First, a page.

There's another consideration, too, says Sarsfield. General-purpose parallel processing platforms such as Hadoop or the Spark cluster computing framework address fundamentally different use cases than the MPP database appliance. "These aren't the same buyers [for each technology]. The guy who's using image-recognition analytics in Spark to do license-plate recognition is typically not a database guy. He's typically not buying Teradata or Vertica," he argues.
The larger point is that the data warehouse -- or data warehouse-like architecture -- isn't going anywhere, Sarsfield says. Many organizations are running out of gas on their existing -- single-node, SMP, row-based -- data warehouse systems.
"I think there are people who are still stuck with their typical data warehouse, their row-based data warehouse. They're trying to build indices; they're trying to build materialized views or cubes, and they're working very hard to get this thing fast enough so they can deliver analytics fast enough for their users," he says.
Believe it or not, he argues, the database appliance is still an unknown to some of these customers. "Is the fact that something like Vertica exists a surprise to these customers? Yes, I really think it is. It's hard for them to believe that something runs this fast, too," he says.
Not All Trends Positive for Appliances
Steve Dine, managing partner and founder of data management consultancy Datasource Consulting, agrees there's something to this. Based on what he sees in his customer engagements, there's still a good bit of demand for analytics appliances.
He appends a qualifier, however. "There are two trends that I think are hurting demand for Netezza and Vertica: [these] are mixed workloads and cloud. More organizations are looking to the cloud so they'll need to find a way to become more relevant in that market. I know that IBM has been pushing their cloud, but I'm not sure what their [cloud] offering [is] for Netezza," says Dine, who notes that third-party providers, such as Gigacom, do offer Netezza-as-a-service.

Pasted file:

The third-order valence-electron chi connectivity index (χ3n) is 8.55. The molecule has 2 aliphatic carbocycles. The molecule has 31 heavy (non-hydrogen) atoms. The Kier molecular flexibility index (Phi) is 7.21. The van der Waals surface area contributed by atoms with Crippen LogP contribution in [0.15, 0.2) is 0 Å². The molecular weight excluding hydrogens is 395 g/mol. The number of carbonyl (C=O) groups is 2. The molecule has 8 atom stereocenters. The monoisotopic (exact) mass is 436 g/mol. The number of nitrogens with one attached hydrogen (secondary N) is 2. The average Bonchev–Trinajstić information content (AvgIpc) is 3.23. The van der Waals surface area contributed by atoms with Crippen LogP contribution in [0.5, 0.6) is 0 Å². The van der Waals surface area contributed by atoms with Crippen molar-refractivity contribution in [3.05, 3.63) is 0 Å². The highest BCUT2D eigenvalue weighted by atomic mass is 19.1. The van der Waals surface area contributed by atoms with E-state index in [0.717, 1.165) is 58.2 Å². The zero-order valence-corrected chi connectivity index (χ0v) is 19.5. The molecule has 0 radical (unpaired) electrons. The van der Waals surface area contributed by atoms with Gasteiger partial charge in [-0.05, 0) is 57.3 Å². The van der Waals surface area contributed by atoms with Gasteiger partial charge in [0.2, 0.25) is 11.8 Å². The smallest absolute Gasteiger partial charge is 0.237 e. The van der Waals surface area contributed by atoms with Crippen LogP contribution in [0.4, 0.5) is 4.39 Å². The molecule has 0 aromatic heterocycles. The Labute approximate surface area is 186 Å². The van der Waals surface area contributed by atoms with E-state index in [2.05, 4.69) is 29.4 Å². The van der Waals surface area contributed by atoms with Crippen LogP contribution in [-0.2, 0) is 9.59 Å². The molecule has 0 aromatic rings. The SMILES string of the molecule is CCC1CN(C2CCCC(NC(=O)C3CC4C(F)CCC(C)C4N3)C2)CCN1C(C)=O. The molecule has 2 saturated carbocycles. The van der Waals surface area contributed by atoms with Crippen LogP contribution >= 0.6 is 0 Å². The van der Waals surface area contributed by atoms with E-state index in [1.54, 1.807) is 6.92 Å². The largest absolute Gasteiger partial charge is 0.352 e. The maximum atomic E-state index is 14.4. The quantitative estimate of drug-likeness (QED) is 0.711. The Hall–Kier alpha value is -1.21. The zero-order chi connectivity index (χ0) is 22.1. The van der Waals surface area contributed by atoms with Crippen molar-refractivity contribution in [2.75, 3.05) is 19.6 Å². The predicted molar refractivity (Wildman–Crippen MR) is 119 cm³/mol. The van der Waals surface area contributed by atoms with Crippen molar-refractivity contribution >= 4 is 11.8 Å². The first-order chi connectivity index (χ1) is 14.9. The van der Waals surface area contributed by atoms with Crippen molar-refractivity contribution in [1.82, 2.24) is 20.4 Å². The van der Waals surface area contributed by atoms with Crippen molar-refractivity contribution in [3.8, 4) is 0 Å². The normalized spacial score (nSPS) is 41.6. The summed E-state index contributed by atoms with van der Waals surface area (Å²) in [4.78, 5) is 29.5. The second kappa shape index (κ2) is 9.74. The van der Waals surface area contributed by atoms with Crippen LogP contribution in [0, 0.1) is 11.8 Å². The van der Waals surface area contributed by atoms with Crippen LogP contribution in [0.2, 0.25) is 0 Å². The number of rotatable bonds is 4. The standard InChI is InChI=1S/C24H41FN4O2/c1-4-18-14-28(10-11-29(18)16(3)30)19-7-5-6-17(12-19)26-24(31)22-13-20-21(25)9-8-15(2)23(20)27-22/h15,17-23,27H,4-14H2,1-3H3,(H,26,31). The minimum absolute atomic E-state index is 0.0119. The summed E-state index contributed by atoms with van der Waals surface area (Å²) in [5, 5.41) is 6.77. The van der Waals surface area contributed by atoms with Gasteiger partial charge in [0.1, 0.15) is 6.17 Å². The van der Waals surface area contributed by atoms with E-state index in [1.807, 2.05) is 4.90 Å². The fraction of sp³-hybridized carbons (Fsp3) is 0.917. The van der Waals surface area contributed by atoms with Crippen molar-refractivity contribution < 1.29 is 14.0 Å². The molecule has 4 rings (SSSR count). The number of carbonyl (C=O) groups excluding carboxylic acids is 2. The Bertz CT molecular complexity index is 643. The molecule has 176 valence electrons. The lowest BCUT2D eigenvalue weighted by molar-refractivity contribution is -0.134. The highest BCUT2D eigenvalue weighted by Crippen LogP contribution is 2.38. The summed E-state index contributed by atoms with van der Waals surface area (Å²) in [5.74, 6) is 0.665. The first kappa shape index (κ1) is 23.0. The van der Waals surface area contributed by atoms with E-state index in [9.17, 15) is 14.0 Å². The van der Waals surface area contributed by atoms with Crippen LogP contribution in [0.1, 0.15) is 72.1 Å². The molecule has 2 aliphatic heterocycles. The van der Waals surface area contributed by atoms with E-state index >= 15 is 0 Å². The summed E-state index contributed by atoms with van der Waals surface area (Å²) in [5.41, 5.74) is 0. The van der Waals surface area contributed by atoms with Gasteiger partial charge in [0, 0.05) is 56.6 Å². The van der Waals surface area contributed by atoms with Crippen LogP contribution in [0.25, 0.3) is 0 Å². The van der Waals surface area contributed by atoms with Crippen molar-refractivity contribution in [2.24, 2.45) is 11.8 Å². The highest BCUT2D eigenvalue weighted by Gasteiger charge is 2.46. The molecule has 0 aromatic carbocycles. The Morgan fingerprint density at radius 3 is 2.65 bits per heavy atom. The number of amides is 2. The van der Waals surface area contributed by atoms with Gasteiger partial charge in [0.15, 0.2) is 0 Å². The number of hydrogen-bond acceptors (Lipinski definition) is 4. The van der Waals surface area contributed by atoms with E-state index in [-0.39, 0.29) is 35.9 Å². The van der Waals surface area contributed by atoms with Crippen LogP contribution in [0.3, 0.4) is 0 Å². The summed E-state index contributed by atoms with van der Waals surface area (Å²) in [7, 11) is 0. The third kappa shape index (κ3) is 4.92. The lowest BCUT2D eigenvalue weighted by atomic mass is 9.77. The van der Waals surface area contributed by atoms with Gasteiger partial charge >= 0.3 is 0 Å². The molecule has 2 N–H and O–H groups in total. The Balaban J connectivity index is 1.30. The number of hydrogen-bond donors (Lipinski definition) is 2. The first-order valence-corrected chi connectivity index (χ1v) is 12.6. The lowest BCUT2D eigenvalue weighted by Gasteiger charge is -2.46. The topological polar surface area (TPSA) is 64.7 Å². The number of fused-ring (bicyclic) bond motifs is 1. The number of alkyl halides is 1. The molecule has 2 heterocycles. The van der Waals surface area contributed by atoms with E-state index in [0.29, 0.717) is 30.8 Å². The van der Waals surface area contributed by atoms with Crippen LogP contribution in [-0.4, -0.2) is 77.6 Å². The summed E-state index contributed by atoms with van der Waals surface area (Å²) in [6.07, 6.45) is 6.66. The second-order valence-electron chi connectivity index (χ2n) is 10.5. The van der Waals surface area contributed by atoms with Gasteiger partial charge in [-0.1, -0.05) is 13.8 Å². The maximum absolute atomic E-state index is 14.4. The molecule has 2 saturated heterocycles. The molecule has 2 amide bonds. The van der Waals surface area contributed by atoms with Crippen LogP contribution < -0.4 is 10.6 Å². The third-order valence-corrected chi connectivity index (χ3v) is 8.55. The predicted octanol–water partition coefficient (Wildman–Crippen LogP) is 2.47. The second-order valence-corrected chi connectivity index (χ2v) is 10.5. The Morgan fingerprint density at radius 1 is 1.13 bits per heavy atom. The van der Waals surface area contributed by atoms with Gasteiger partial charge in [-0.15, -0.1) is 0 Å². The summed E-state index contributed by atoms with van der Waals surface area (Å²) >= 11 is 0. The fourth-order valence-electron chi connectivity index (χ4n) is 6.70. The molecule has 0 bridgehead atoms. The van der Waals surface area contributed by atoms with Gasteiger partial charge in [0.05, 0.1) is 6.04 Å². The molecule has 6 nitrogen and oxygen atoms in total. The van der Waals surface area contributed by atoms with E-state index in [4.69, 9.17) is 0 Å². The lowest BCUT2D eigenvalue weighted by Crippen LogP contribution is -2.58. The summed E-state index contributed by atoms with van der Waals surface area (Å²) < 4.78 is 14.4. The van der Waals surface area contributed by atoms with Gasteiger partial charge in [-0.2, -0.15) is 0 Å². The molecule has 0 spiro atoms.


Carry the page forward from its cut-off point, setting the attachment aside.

When it comes to support for mixed OLTP and analytics workloads, MPP analytics databases are less compelling than alternatives, he argues. "Exadata seems to be winning that [mixed-workload] game. I think HANA will also become a player in that space if SAP can broaden its market outside of SAP customers," says Dine.
He points out that both Exadata and HANA are combined OLTP- and analytics-processing platforms. "Companies want to host as few servers on site as possible. If they need separate solutions for operational and analytics workloads, then they want to look to the cloud."
Future of the Market
The database appliance isn't a new category, but Dine thinks things are only just starting to get interesting in this space. "As the cost of memory decreases and networks get faster, it will likely open the door to new database entrants that will challenge the incumbents," he argues.
It's possible, then, that MPP appliance price points could drop even more -- and that, in addition to dropping prices, IBM and other vendors could offer even sweeter software bundling deals, too. It's likewise possible Big Blue and other vendors could cede the low-end of the market -- and, with it, the MPP appliance segment -- to the next-gen database entrants Dine anticipates.
In any case, the analytics appliance market bears watching.